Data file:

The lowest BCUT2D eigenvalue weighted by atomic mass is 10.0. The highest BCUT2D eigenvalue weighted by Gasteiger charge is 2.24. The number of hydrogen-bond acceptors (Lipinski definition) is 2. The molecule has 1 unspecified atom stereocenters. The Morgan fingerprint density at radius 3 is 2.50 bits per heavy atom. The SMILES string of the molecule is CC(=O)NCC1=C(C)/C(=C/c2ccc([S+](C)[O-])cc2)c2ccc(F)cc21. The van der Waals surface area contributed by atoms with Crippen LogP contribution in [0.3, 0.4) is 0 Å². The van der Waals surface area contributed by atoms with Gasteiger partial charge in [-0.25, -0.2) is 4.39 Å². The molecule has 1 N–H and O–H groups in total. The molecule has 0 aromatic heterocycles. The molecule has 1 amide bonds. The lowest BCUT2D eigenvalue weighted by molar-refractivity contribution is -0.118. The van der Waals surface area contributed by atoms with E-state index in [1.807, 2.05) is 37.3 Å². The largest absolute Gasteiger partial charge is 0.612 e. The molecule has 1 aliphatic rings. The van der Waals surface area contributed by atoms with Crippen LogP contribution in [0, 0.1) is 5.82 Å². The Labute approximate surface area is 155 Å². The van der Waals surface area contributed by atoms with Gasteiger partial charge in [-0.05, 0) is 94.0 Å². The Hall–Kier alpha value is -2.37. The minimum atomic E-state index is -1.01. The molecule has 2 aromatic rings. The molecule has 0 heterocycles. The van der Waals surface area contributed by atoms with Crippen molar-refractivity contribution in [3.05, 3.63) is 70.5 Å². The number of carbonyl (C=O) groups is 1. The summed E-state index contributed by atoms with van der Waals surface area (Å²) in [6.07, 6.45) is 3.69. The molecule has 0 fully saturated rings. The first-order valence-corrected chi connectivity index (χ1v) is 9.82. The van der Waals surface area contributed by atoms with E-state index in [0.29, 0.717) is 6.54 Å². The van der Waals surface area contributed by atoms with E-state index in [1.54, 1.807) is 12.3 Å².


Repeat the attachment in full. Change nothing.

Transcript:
The lowest BCUT2D eigenvalue weighted by atomic mass is 10.0. The highest BCUT2D eigenvalue weighted by Gasteiger charge is 2.24. The number of hydrogen-bond acceptors (Lipinski definition) is 2. The molecule has 1 unspecified atom stereocenters. The Morgan fingerprint density at radius 3 is 2.50 bits per heavy atom. The SMILES string of the molecule is CC(=O)NCC1=C(C)/C(=C/c2ccc([S+](C)[O-])cc2)c2ccc(F)cc21. The van der Waals surface area contributed by atoms with Crippen LogP contribution in [0.3, 0.4) is 0 Å². The van der Waals surface area contributed by atoms with Gasteiger partial charge in [-0.25, -0.2) is 4.39 Å². The molecule has 1 N–H and O–H groups in total. The molecule has 0 aromatic heterocycles. The molecule has 1 amide bonds. The lowest BCUT2D eigenvalue weighted by molar-refractivity contribution is -0.118. The van der Waals surface area contributed by atoms with E-state index in [1.807, 2.05) is 37.3 Å². The largest absolute Gasteiger partial charge is 0.612 e. The molecule has 1 aliphatic rings. The van der Waals surface area contributed by atoms with Crippen LogP contribution in [0, 0.1) is 5.82 Å². The Labute approximate surface area is 155 Å². The van der Waals surface area contributed by atoms with Gasteiger partial charge in [-0.05, 0) is 94.0 Å². The Hall–Kier alpha value is -2.37. The minimum atomic E-state index is -1.01. The molecule has 2 aromatic rings. The molecule has 0 heterocycles. The van der Waals surface area contributed by atoms with Crippen molar-refractivity contribution in [3.05, 3.63) is 70.5 Å². The number of carbonyl (C=O) groups is 1. The summed E-state index contributed by atoms with van der Waals surface area (Å²) in [6.07, 6.45) is 3.69. The molecule has 0 fully saturated rings. The first-order valence-corrected chi connectivity index (χ1v) is 9.82. The van der Waals surface area contributed by atoms with E-state index in [0.29, 0.717) is 6.54 Å². The van der Waals surface area contributed by atoms with E-state index in [1.54, 1.807) is 12.3 Å².